Bristol Radical Film Festival 2015
Thursday 15 October 2015, by
The Bristol Radical Film Festival returns for its fourth edition. It has partnered up with the Arnolfini gallery in Bristol to celebrate the 40th anniversary of the first ever Festival of Independent British Cinema.
The festival, a milestone in the history of alternative and radical cinema, screened political and experimental films, showcasing community engagement, social and political concerns and new aesthetic approaches of the time.
Now, more than four decades down the line, the Radical Film Festival revisits some of the films from the 1975 programme, screened alongside more current works in the original venue. BRFF 2015 was a chance to watch what are now rarely screened classics, such as the opening film The Amazing Equal Pay Show by the London Women’s Film Group-a surprisingly entertaining and bristling film, using a chaotic mix of street performance, theatre, music and burlesque to explore issues surrounding equal pay.
During the following couple of days, we watched Starting to Happen, a film made by community film group Liberation Films to document their work with South London residents, helping them use video equipment and make short campaign films about issues affecting their local area;
Cinema Action’s The Miners’ Film, which documents the miners strikes of 1973-74, which brought down the Tory government; David Koff’s Blacks Britannica, an uncompromising and powerful depiction of the racism faced by black people in the UK, within the context of British post-war history and through the prism of class struggle and the drive for profit at the heart of Britain’s colonialist adventures. We were also treated to a series of Derek Jarman’s shorts, followed by a Q&A with his producer James MacKay and Laura Mulvey’s Penthesilea: Queen of the Amazons, followed by a discussion between Mulvey and Dr Patti Gaal-Holmes.
The relevance and impact of these films was highlighted by the more contemporary works and the Q&A sessions with the likes of MacKay, Mulvey, Blacks Britannica producer Margaret Henry and Steve Sprung from Cinema Action. In fact, one could not fail to draw parallels with the issues tackled in the 1975 screenings-equal pay, community cohesion, racism, scapegoating of immigrants. Although it was dispiriting to take stock of how little certain things had changed, it does seem that the current rise in activism and engagement in politics, perhaps at a more local level, somewhat echoes the effervescence of that period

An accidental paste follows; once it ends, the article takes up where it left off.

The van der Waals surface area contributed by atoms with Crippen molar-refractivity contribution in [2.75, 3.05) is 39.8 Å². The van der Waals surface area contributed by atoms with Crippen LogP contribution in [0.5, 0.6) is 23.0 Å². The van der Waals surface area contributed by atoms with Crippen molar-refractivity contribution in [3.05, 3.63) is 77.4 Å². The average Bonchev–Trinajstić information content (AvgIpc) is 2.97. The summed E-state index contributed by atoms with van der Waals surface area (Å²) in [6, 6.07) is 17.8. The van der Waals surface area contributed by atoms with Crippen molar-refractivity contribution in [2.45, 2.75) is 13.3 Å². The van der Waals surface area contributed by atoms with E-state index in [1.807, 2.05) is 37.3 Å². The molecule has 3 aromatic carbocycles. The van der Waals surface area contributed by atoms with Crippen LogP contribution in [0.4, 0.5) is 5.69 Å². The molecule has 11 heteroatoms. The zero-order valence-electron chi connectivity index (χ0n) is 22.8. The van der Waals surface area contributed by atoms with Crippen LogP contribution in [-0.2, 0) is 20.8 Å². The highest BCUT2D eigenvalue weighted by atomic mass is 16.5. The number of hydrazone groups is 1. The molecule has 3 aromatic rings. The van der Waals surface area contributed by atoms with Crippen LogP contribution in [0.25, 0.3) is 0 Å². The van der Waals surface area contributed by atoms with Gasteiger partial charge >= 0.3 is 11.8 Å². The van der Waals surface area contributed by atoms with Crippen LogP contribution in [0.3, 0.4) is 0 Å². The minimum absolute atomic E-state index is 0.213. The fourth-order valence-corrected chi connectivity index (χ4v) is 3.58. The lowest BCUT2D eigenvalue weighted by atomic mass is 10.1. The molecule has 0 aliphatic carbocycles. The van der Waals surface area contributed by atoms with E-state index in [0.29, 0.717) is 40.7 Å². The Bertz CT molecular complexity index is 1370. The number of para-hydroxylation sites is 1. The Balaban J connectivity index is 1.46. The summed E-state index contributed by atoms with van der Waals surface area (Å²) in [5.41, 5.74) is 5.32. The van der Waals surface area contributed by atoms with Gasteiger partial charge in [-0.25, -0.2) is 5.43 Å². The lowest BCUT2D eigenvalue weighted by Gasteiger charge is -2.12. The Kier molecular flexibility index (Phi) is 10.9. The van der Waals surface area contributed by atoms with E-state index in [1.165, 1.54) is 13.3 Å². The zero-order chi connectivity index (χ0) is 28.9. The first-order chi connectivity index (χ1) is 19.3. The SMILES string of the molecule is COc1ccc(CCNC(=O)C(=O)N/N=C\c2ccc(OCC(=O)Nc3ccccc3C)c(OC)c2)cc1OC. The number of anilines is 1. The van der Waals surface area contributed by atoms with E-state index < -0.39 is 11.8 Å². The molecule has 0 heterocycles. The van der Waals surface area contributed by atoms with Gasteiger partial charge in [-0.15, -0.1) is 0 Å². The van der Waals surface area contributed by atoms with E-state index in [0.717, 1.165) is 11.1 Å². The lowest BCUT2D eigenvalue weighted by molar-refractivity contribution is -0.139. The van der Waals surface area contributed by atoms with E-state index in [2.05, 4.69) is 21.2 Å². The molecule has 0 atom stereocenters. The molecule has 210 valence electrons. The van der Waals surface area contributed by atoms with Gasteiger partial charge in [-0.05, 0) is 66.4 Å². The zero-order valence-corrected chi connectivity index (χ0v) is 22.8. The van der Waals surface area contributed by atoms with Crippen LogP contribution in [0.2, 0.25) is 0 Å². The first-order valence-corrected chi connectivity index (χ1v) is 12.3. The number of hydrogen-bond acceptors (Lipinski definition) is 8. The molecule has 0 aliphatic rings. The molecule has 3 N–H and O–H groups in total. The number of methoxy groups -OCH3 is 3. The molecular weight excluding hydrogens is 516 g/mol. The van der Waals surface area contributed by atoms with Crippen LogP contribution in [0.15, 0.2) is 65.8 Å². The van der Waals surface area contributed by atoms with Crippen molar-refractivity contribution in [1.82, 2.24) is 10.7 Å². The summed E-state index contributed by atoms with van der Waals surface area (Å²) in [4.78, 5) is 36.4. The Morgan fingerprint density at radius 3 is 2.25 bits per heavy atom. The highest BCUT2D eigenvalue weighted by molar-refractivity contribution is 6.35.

Discussion and buzz around the festival was clearly buoyed by the recent Labour leadership elections and the Q&As gave audience and speakers a platform to recontextualise the films and talk about lessons to be learnt from that period, which did usher in Thatcherism and all that it entailed.
The festival showcased current radical trends filmmaking, that attest to the ongoing importance of film techniques and uses, many pioneered in the 1970s, in both activism and independent and alternative cinema. Sean Dey from video collective Reel News, introduced two short campaign films-one about blacklisted construction workers, the other about the fight of University of London cleaners for decent pay and working conditions-made specifically to expose, denounce and circulate, obtain redress or compensation.
This is Mydylarama’s first time at the Bristol Radical Film Festival and we are very much looking forward to attending again next year. Credit to the four-strong team who coordinated, organised, booked and programmed, all in their spare time and with a limited budget. They kept it small-scale (3 days), but the programming was intelligent, relevant and coherent and the Q&As and discussions were engaging and provided a real and dynamic platform for an exchange of ideas between speakers and audience.
Following are some audio highlights-fuller versions of some of the discussions will be available on our partner website Inform My Opinion.
Sean Dey talks about the short campaign films made with Reel News. The first one exposed the treatment meted out to construction workers that had been blacklisted for simply asking for adequate health and safety measures to be implemented. As a result, they faced unemployment and bullying. More info on this blog.
The second one highlighted the plight of contract workers, namely cleaners, working at the University of London who fought for adequate sick pay, holidays and pensions on a par with university staff, what they called the 3Cosas campaign. More info here.
More about Reel News here.
Next is Margaret Henry talking about how Blacks Britannica was received. The film was initially commissioned by the Boston public television station WGBH....
Follow the Bristol Radical Film Festival on twitter @BristolFilmFest